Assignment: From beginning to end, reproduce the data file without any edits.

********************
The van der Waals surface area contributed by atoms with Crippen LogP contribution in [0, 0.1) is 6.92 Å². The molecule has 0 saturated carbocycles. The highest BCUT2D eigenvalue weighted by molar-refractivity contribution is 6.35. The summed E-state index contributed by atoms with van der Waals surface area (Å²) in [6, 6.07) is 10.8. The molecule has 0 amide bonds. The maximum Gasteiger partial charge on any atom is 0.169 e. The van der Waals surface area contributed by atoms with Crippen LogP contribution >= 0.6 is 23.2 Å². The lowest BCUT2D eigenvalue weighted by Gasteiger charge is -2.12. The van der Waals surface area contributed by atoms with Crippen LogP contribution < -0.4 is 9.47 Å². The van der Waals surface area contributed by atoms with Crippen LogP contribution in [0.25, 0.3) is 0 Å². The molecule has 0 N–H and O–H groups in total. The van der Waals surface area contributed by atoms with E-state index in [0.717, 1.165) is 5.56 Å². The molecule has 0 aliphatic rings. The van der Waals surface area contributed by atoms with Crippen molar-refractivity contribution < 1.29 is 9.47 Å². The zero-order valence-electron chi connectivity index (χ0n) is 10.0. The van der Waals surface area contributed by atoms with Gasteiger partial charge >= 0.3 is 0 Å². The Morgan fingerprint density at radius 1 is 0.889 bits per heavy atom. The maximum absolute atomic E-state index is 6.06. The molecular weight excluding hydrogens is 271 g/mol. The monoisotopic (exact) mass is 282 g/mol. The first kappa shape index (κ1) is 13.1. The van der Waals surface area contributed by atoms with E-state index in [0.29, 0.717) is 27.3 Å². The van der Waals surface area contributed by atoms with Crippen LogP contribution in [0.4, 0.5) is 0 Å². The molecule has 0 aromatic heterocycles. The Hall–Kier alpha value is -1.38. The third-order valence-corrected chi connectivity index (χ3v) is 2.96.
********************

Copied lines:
The van der Waals surface area contributed by atoms with Crippen LogP contribution in [0, 0.1) is 6.92 Å². The molecule has 0 saturated carbocycles. The highest BCUT2D eigenvalue weighted by molar-refractivity contribution is 6.35. The summed E-state index contributed by atoms with van der Waals surface area (Å²) in [6, 6.07) is 10.8. The molecule has 0 amide bonds. The maximum Gasteiger partial charge on any atom is 0.169 e. The van der Waals surface area contributed by atoms with Crippen LogP contribution >= 0.6 is 23.2 Å². The lowest BCUT2D eigenvalue weighted by Gasteiger charge is -2.12. The van der Waals surface area contributed by atoms with Crippen LogP contribution < -0.4 is 9.47 Å². The van der Waals surface area contributed by atoms with Crippen LogP contribution in [0.25, 0.3) is 0 Å². The molecule has 0 N–H and O–H groups in total. The van der Waals surface area contributed by atoms with E-state index in [0.717, 1.165) is 5.56 Å². The molecule has 0 aliphatic rings. The van der Waals surface area contributed by atoms with Crippen molar-refractivity contribution < 1.29 is 9.47 Å². The zero-order valence-electron chi connectivity index (χ0n) is 10.0. The van der Waals surface area contributed by atoms with Gasteiger partial charge >= 0.3 is 0 Å². The Morgan fingerprint density at radius 1 is 0.889 bits per heavy atom. The maximum absolute atomic E-state index is 6.06. The molecular weight excluding hydrogens is 271 g/mol. The monoisotopic (exact) mass is 282 g/mol. The first kappa shape index (κ1) is 13.1. The van der Waals surface area contributed by atoms with E-state index in [0.29, 0.717) is 27.3 Å². The van der Waals surface area contributed by atoms with Crippen LogP contribution in [0.4, 0.5) is 0 Å². The molecule has 0 aromatic heterocycles. The Hall–Kier alpha value is -1.38. The third-order valence-corrected chi connectivity index (χ3v) is 2.96.